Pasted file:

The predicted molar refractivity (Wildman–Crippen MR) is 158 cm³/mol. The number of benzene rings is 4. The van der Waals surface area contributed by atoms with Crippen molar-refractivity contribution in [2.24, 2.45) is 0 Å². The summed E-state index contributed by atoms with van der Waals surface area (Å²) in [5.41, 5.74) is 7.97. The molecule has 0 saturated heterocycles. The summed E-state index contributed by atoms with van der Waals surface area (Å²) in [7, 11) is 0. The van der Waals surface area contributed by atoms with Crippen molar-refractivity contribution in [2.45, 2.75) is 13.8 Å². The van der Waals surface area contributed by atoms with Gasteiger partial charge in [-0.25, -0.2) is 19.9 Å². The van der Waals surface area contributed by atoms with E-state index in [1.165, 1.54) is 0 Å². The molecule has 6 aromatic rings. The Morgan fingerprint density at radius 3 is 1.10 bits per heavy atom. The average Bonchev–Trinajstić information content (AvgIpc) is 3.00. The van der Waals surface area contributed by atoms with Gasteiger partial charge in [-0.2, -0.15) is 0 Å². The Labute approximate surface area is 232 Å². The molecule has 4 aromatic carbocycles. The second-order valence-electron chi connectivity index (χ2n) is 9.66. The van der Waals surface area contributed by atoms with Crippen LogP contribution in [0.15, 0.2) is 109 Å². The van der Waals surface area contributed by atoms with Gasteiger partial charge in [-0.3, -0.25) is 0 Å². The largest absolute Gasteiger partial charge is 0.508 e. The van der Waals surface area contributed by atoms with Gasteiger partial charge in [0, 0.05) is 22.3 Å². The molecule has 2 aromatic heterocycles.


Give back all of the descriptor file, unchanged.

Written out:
The predicted molar refractivity (Wildman–Crippen MR) is 158 cm³/mol. The number of benzene rings is 4. The van der Waals surface area contributed by atoms with Crippen molar-refractivity contribution in [2.24, 2.45) is 0 Å². The summed E-state index contributed by atoms with van der Waals surface area (Å²) in [5.41, 5.74) is 7.97. The molecule has 0 saturated heterocycles. The summed E-state index contributed by atoms with van der Waals surface area (Å²) in [7, 11) is 0. The van der Waals surface area contributed by atoms with Crippen molar-refractivity contribution in [2.45, 2.75) is 13.8 Å². The van der Waals surface area contributed by atoms with Gasteiger partial charge in [-0.25, -0.2) is 19.9 Å². The van der Waals surface area contributed by atoms with E-state index in [1.165, 1.54) is 0 Å². The molecule has 6 aromatic rings. The Morgan fingerprint density at radius 3 is 1.10 bits per heavy atom. The average Bonchev–Trinajstić information content (AvgIpc) is 3.00. The van der Waals surface area contributed by atoms with Gasteiger partial charge in [-0.2, -0.15) is 0 Å². The Labute approximate surface area is 232 Å². The molecule has 4 aromatic carbocycles. The second-order valence-electron chi connectivity index (χ2n) is 9.66. The van der Waals surface area contributed by atoms with Crippen LogP contribution in [0.15, 0.2) is 109 Å². The van der Waals surface area contributed by atoms with Gasteiger partial charge in [-0.3, -0.25) is 0 Å². The largest absolute Gasteiger partial charge is 0.508 e. The van der Waals surface area contributed by atoms with Gasteiger partial charge in [0, 0.05) is 22.3 Å². The molecule has 2 aromatic heterocycles.